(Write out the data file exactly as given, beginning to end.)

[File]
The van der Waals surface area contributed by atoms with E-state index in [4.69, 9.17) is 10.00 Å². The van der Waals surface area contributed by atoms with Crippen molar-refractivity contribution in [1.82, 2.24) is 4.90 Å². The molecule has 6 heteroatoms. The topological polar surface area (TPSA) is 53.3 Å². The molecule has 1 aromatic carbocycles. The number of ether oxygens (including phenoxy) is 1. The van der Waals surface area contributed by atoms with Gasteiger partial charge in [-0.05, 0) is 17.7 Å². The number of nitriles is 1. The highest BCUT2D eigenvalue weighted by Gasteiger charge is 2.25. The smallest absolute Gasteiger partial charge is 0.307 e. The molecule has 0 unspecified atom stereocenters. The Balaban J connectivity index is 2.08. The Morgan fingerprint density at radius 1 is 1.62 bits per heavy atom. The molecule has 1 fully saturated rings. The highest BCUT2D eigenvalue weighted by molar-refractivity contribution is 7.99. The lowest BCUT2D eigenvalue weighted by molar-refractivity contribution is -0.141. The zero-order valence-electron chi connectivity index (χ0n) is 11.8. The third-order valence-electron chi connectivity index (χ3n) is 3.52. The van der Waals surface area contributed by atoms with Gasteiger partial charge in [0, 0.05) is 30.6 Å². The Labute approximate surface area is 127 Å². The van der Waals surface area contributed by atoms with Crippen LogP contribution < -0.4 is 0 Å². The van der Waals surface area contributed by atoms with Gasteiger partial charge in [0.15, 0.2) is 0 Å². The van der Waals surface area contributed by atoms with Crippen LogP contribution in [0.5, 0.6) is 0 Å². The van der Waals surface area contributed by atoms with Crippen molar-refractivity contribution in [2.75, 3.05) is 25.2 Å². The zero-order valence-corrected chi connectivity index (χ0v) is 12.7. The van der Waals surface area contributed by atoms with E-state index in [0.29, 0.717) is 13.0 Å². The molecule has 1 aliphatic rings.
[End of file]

The van der Waals surface area contributed by atoms with E-state index in [4.69, 9.17) is 10.00 Å². The van der Waals surface area contributed by atoms with Crippen molar-refractivity contribution in [1.82, 2.24) is 4.90 Å². The molecule has 6 heteroatoms. The topological polar surface area (TPSA) is 53.3 Å². The molecule has 1 aromatic carbocycles. The number of ether oxygens (including phenoxy) is 1. The van der Waals surface area contributed by atoms with Gasteiger partial charge in [-0.05, 0) is 17.7 Å². The number of nitriles is 1. The highest BCUT2D eigenvalue weighted by Gasteiger charge is 2.25. The smallest absolute Gasteiger partial charge is 0.307 e. The molecule has 0 unspecified atom stereocenters. The Balaban J connectivity index is 2.08. The Morgan fingerprint density at radius 1 is 1.62 bits per heavy atom. The molecule has 1 fully saturated rings. The highest BCUT2D eigenvalue weighted by molar-refractivity contribution is 7.99. The lowest BCUT2D eigenvalue weighted by molar-refractivity contribution is -0.141. The zero-order valence-electron chi connectivity index (χ0n) is 11.8. The third-order valence-electron chi connectivity index (χ3n) is 3.52. The van der Waals surface area contributed by atoms with Gasteiger partial charge in [0, 0.05) is 30.6 Å². The Labute approximate surface area is 127 Å². The van der Waals surface area contributed by atoms with Crippen LogP contribution < -0.4 is 0 Å². The van der Waals surface area contributed by atoms with Gasteiger partial charge in [0.15, 0.2) is 0 Å². The van der Waals surface area contributed by atoms with Crippen LogP contribution in [0.5, 0.6) is 0 Å². The van der Waals surface area contributed by atoms with Crippen molar-refractivity contribution in [2.75, 3.05) is 25.2 Å². The zero-order valence-corrected chi connectivity index (χ0v) is 12.7. The van der Waals surface area contributed by atoms with E-state index in [0.29, 0.717) is 13.0 Å². The molecule has 1 aliphatic rings.